Sandra Knight, Ph.D., a civil engineer and former Federal Emergency Management Agency administrator for mitigation, says Babcock Ranch is a good example of resilience engineering – an approach to design that surpasses today’s standards and focuses on long-term safety and durability. “Every day we’re hearing storms are ‘unprecedented,’ and that can’t be true – we’re not thinking hard enough or capturing the new realities of climate change,” Knight says. “When it comes to design, you have to consider the impossible and build for the inevitable. You have to think about what could go wrong.”

In the days after a major hurricane, access to electricity and clean water is crucial. “In a few days with no electricity in the South – and water on top of it – you now have a mildew problem,” Knight says. But when tested during Ian and other storms, Babcock Ranch maintained its basic lifeline systems and remained self-sufficient. Knight noted the successes at Babcock show that if a community is built with intention and investment on the front end, it will help in the long term.

home with windows and door covered by metal shutters
Enhanced green engineering has helped Babcock Ranch survive multiple storms, and the building codes for all residences are also advanced. For example, metal shutters are installed in homes to guard against winds and water. (Image courtesy of Babcock Ranch)

Languell agrees, adding that investing in green and resilient engineering balances environment, economics, and the human, social element. Engineering solutions like those found at Babcock require additional investments, and businesses need to understand that commitment. But Languell points out that at Babcock, “Did we spend more money upfront? Absolutely. But did we contribute to the billions of dollars of damage (from Ian)? No.”

The successes of Babcock Ranch have garnered the attention of news organizations and developers. Mercer says in the months following Ian, developers from all over the country were calling Kitson asking why the team installed layers of resilient engineering and whether it cost substantially more. Mercer grinned and says that Kitson’s response was “’Cause we could … and no.”

Already-built communities

Babcock Ranch has proved it can withstand hurricane hazards, but it also had the benefit of being built from scratch with sustainability and resilience at top of mind. Established communities, especially those that are closer to the coastlines, do not have the same safeguards and engineering solutions built in.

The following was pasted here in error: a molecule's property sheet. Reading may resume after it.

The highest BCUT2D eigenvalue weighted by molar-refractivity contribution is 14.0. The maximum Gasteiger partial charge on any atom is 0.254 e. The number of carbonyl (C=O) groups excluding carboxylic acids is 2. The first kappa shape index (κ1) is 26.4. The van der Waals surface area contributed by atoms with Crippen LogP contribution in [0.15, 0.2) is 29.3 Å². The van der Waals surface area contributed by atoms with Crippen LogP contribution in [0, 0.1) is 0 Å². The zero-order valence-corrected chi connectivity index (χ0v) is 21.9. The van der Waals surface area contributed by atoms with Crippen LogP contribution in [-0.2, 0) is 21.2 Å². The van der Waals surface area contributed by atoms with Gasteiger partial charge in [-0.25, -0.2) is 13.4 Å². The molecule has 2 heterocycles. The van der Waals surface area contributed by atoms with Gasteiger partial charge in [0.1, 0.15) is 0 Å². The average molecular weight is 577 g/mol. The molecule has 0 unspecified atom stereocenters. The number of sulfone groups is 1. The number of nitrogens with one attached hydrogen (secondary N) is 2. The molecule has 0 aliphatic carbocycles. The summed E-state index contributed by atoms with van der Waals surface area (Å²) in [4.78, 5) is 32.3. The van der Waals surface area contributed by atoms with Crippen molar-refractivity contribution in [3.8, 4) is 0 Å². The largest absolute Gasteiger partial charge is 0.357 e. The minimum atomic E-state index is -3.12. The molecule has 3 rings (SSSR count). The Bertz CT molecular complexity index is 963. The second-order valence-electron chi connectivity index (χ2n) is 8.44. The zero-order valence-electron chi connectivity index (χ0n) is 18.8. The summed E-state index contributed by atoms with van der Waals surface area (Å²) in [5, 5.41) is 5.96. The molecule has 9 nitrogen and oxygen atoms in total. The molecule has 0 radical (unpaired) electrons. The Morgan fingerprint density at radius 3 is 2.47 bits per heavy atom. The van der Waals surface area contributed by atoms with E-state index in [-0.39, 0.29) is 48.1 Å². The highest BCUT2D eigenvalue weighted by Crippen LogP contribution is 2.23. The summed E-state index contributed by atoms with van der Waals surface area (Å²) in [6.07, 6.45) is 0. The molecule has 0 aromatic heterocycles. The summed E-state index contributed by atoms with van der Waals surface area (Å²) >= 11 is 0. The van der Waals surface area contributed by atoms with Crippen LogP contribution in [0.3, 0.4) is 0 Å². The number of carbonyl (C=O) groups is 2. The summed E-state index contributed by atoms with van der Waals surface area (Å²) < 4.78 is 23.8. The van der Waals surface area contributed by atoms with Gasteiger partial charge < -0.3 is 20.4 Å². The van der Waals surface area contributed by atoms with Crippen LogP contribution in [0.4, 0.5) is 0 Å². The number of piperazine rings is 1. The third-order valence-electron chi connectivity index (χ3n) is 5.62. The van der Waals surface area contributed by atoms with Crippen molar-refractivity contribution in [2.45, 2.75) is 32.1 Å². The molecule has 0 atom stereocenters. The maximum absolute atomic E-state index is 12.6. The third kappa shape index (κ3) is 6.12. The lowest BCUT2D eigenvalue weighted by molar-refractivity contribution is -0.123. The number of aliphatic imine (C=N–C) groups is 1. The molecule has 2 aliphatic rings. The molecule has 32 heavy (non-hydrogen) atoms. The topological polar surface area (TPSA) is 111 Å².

Drawing on her experience in her former role at FEMA, Knight notes that the first step for resilience is ensuring dwellings are built outside high-hazard areas and adhere to updated building codes. But following close behind is the location and design of infrastructure, especially if it encourages development in risky places. She points to the Outer Banks in North Carolina as an example. “There’s a highway that goes all along the spine of the beach,” she says, and when a hurricane blows through, the highway is blown apart along with some of the homes.

Simply rebuilding isn’t a sustainable practice, she adds. Not only might a bigger, more robust road continue to fail, but it could create an even bigger catastrophe. “A road is essentially a linear dam,” Knight explains. “When you build a big infrastructure like that, where water can get up against it, then at some point it could fail like a levee does.”

While affluent people can rebuild or move out of high-risk areas, many residents along the coast live in homes or on land that has been part of their families for generations. Simply asking them to move or fund expensive upgrades to their homes is not an easy solution.

Along the coastal U.S., the number of affordable housing units at risk of flooding is expected to triple over the next 30 years. Knight notes that as a country, underserved communities have been put in the worst possible locations for withstanding climate change and storm hazards – and they have the least resources to recover when disaster strikes. For instance, in the 1830s, members of the United Houma Nation were forced to relocate from mainland Louisiana to the Isle de Jean Charles. Since 1955, residents on the island have seen 98% of the land erode away, and flooding has become a regular occurrence.

Knight says righting these injustices can be hard, and further complicated by breaking up communities that are culturally historic and multigenerational. Years after Hurricane Katrina hit the area in 2005, Knight says there were grants available for people to leave Isle de Jean Charles and settle somewhere else. “But people didn’t want to leave. … It’s their community,” she says. “That’s where they fish, it’s where they thrive.” A flooded community is still where home and history reside.

For existing communities, injecting hurricane resistance into neighborhoods will be a multipronged effort – and a substantial investment. It also has to be site-specific, says Mercer. “This construction (at Babcock) can’t be replicated in already-built communities, but parts can be reproduced,” he says. While creating lakes in the middle of a city may not be feasible, adding rain gardens and vegetation can help divert stormwater surges.

Resilient engineering solutions to storm damages will require investments and careful planning to better protect coastal communities. Knight says there has been some recognition of the problem by Congress and the White House in the past few years. She pointed to the Building Resilient Infrastructure and Communities grant program that helps communities mitigate natural hazards.

BRIC is a welcome expansion to FEMA’s predisaster mitigation grant program (a program in place during Knight’s tenure) and is bolstering equity and ecology efforts into storm resilience projects. She says the level of funding today is “on steroids” from a historical standpoint, but she cautions that while it is “getting some legs on it, it’s not there yet – it’s still not enough.”

This article is published by Civil Engineering Online.